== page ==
[Python-Dev] The end of 2.7

Stephen Hansen me+python at ixokai.io
Mon Apr 8 17:42:06 CEST 2013

On Sun, Apr 7, 2013 at 6:53 AM, Christian Tismer <tismer at stackless.com>wrote:

>  On 07.04.13 14:10, Skip Montanaro wrote:
> Where I work (a trading firm that uses Python as just one of many
> different pieces of technology, not a company where Python is the core
> technology upon which the firm is based) we are only just now
> migrating from 2.4 to 2.7. I can't imagine we'll have migrated to
> Python 3 in two years.  It's not like we haven't seen this coming, but
> you can only justify moving so fast with technology that already
> works, especially if, like Python, you use it with lots of other
> packages (most/all of which themselves have to be ported to Python 3)
> and in-house software.
> I think the discussion should focus on who's left on 2.x and why, not,
> "yeah, releases every six months for the next couple years ought to do
> it."
> when I read this, I was slightly shocked. You know what?
> """
> We are pleased to announce the release of *Python 2.4, final* on November
> 30, 2004.
> """
> I know that companies try to save (time? money?) something by not upgrading
> software, and this is extremely annoying.

I'm in the same boat as Skip (just now moving from 2.4 to 2.7), and Python
*is* a core technology for us. It has nothing really to do with saving time
or money, its about priorities. The transition from 2.3 to 2.4 was actually
fairly painful (don't ask me why, I don't even remember anymore), but we
got stuck on 2.4 not by any specific decision -- it simply worked, and our
time was always focused upon solving problems and improving our software

Could we have solved our problems easier if we upgraded Python and had new
tools? Some, yes. (Some features we have added had me actually walking
through third party code bases and backporting it -- converting with to
try/finally is an amusing big one for example)

For one thing, even with this relatively ancient Python, we almost never
ran into bugs. It just worked and worked fine, so when we looked at our
development plan the list of feature requests and issues for various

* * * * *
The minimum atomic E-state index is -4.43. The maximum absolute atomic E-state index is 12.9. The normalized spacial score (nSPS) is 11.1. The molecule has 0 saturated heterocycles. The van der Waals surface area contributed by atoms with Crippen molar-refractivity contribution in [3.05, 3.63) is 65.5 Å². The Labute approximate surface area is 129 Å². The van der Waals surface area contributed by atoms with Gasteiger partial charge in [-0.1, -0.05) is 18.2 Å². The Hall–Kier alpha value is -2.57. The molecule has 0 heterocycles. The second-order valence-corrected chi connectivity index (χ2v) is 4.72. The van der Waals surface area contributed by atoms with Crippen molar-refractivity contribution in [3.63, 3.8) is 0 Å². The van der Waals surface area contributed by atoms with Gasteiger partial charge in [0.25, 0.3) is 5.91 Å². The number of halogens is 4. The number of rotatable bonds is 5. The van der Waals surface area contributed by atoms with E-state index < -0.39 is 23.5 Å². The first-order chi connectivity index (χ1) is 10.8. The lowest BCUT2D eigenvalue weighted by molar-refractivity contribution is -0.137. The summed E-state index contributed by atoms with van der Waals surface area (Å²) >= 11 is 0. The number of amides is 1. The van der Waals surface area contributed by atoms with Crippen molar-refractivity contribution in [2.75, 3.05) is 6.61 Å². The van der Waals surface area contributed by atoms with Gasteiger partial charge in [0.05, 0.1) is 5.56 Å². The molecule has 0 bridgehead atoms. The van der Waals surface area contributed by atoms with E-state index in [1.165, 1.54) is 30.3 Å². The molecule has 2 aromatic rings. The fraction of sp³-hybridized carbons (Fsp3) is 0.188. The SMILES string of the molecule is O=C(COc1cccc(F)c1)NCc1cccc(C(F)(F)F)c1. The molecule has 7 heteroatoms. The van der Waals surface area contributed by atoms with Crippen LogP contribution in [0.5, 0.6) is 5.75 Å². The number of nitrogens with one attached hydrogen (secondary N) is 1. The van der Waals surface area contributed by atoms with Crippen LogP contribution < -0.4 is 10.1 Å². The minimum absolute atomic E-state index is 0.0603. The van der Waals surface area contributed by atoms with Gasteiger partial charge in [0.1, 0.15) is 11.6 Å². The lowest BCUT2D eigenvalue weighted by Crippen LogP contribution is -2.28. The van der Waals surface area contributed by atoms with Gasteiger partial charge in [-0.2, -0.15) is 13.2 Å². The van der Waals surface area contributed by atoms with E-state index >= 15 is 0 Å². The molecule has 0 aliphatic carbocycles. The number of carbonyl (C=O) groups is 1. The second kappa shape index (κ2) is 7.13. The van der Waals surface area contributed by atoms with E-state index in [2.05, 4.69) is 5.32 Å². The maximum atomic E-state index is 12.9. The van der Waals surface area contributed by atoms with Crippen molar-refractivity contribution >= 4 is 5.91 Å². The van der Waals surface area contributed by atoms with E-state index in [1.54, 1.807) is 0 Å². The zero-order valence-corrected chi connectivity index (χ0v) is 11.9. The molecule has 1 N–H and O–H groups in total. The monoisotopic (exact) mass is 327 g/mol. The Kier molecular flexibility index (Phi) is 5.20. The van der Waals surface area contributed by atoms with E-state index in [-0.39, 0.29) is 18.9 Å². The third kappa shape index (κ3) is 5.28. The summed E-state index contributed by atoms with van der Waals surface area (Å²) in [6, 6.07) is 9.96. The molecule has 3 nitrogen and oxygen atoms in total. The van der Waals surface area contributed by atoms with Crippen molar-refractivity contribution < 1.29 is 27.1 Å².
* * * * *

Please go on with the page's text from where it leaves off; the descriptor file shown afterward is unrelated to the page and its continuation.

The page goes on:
customers (especially those that were potential new clients) overrode
"infrastructure" upgrades as priorities.

However, in a huge system that has many tens of thousands of lines of code,
doing a platform upgrade is just a serious endeavor -- and its often not
even Python's fault itself, but the reality that it means we're going to be
upgrading *everything* and involves a much more involved QA cycle and often
runs into third party software. We are finally upgrading now because the
time to work around certain bugs in both Python and third-party libraries
that no longer support 2.4 are enough for us to say, okay, we finally
really do need to get this done.

Migration to Python 3 ... IF it ever happens is more of a question then

That's not a indictment of Python 3 or a problem with the current plan (for
what its worth, the bugfix every 6 months until 5 years is up seems totally

Any new product we do, I'd seriously consider starting from Python 3.
(Though PyPy supporting Py3 would help that argument a lot) The case for
migrating existing products is a lot harder to make.

But I think every employee (including you) can quite easily put some
> pressure
> on his company by claiming that Python 2.x is a dead end, and everybody is
> about to move on to 3.x.
> This does not have to be true, I just recognize that by claiming it and
> doing it
> with your projects, the movement becomes a reality. Just say that we all
> need to
> move on and cannot care about companies that ignore this necessity.

The thing is, 2.7 works. Some third-party libraries we rely upon have no
clear sign for when they will be ported (such as wxPython), and though we
are transitioning away from certain others (omniORB for Apache Thrift for
example), that process itself is planned to be a gradual thing for the next
year, at least.

My concern is for the health of my company, and happiness of my customers;
I love Python and am an advocate for it, but in my day job, pushing things
forward is just about at the bottom of my list of concerns. (Though, our
migration to 2.7 is actually part of a long term strategic plan to embrace

And now I go back to lurking.

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